Collapsing to the ground, Switzerland's Roger Federer rolled right back up with a look of joy Sunday as he took in his record-tying seventh title at the All England Club. He beat Britain's Andy Murray 4-6, 7-5, 6-3, 6-4 in a match that electrified fans and came close to giving the U.K. its first Wimbledon men's singles title since 1936.
Hi I'm Scott Spears and for this Road Trip tour you'll be traveling with me along Zane’s Trace - now Rt 22. This is one of the earliest roads in Ohio. And one of the original towns here is Somerset. It was originally called Middletown because it was midway between Zanesville and Lancaster.
And let's talk about the presidential campaign with Mara Liasson, NPR's national political correspondent. Mara, good morning.
MARA LIASSON, BYLINE: Good morning, David.
GREENE: So, we just heard in Cheryl's piece that the NAACP is meeting. They're going to hear from Mitt Romney. They're going to hear from Vice President Joe Biden. They are not expected to hear from President Obama. What do you make of him sitting this one out?
The men's Wimbledon final has just ended, and Swiss star Roger Federer has now tied Pete Sampras' all-time record of seven Wimbledon victories in the modern era. It was a dramatic win for Federer, but also a dramatic loss for Britain's Andy Murray, who had a whole country watching today. He was the first British man to even reach the Wimbledon finals in 74 years. Like millions of people all over Britain, NPR's Philip Reeves tuned in. And, Phil, are you still breathless after that match?
SISTER WINONA CARR: (Singing) Life is a ball game being played each day. Life is a ball game...
DAVID GREENE, HOST:
That big stadium organ in that tune seems so appropriate this week because the Major League Baseball is heading into its All-Star break. And WEEKEND EDITION star, Mike Pesca joins us now to talk sports.
MIKE PESCA, BYLINE: Thanks. I was named in fan balloting. I don't really deserve it.
This is WEEKEND EDITION from NPR News. Good morning, I'm David Greene.
It's been pretty warm here on the East Coast the last few days. No, check that - it has been downright scorching. Temperatures have climbed so high many cities warned residents that they should avoid strenuous activity and stay hydrated.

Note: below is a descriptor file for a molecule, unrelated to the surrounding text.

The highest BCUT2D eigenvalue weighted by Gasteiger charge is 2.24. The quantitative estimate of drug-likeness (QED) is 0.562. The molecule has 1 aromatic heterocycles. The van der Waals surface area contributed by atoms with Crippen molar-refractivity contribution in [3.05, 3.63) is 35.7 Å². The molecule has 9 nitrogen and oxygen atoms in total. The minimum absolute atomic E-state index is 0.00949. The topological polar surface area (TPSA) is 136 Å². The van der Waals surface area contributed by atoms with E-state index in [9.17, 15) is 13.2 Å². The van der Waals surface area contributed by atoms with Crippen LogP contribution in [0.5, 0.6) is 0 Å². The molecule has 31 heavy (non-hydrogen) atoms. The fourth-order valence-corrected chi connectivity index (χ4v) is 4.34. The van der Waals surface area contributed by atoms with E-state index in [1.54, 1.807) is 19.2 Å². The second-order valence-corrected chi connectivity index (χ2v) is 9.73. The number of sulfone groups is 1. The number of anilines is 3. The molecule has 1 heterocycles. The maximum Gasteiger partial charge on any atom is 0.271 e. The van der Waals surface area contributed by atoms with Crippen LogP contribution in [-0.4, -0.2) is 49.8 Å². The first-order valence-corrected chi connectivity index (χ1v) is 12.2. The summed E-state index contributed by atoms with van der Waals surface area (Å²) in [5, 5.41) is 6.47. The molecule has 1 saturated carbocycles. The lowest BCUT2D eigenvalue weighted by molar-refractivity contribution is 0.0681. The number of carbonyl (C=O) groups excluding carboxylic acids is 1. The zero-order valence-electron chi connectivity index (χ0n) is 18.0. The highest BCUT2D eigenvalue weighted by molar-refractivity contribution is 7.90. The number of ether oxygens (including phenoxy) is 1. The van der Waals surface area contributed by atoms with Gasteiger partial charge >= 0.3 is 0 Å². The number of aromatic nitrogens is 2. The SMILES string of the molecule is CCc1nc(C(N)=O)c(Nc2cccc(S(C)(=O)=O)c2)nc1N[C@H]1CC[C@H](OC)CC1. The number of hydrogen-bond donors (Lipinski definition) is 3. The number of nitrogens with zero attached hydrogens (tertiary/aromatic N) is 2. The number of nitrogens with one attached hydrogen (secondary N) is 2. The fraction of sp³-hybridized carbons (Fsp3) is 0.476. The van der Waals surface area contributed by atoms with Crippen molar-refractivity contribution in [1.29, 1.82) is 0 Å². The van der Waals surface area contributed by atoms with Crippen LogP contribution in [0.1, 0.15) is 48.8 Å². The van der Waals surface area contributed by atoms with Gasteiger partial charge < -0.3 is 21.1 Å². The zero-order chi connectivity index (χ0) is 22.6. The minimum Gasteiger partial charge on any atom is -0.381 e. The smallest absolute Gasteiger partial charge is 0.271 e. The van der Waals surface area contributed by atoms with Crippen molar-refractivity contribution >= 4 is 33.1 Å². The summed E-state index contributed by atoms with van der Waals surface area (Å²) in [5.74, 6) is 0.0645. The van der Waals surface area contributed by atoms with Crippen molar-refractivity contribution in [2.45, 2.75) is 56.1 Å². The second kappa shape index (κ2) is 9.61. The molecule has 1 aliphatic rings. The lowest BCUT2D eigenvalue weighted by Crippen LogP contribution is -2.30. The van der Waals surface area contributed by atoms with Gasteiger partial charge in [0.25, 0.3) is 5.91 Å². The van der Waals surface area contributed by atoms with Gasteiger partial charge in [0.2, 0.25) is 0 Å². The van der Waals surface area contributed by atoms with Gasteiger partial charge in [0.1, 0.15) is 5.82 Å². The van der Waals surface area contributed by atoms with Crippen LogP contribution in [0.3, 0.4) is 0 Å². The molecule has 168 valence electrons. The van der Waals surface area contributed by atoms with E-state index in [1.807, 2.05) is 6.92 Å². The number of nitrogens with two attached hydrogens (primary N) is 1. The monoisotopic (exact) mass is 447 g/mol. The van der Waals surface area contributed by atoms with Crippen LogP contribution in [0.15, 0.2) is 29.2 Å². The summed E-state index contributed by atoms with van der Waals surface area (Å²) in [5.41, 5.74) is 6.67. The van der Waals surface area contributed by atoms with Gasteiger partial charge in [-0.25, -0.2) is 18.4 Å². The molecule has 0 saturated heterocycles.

From member station WHYY, Elizabeth Fiedler reports on how some are beating the heat in Philadelphia.
This is WEEKEND EDITION from NPR News. I'm David Greene.
Yesterday, for the first time since the fall of Moammar Gadhafi, Libyans cast votes to elect their government. These were parliamentary elections. And while Libyans celebrated the landmark event in the street, it is clear the transition to democracy is running into trouble.
For more, we're joined by Fred Wehrey in the BBC Studios in London. He's a senior associate at the Carnegie Endowment for International Peace and he was in Libya during the run-up to the elections.
Some people call it the art of diplomacy. Well, it sure is an art with a lot of rules. When an American president is meeting with a foreign leader, it is so important to respect the country's customs, use proper greetings, serve the right food, above all, avoid mistakes that could make things awkward. You might remember this scene from the TV drama, "The West Wing.
And let's turn from political to science. Researchers discovered what looks to be the elusive Higgs boson. It's a subatomic particle they've spent nearly 50 years searching for. So, this was special vindication for their efforts, and special vindication for one of the scientists who's been searching for the particle - a man named Gordy Kane. Kane won $100 in a bet with Stephen Hawking, arguably the world's smartest person alive today. Hawking admitted defeat on the BBC.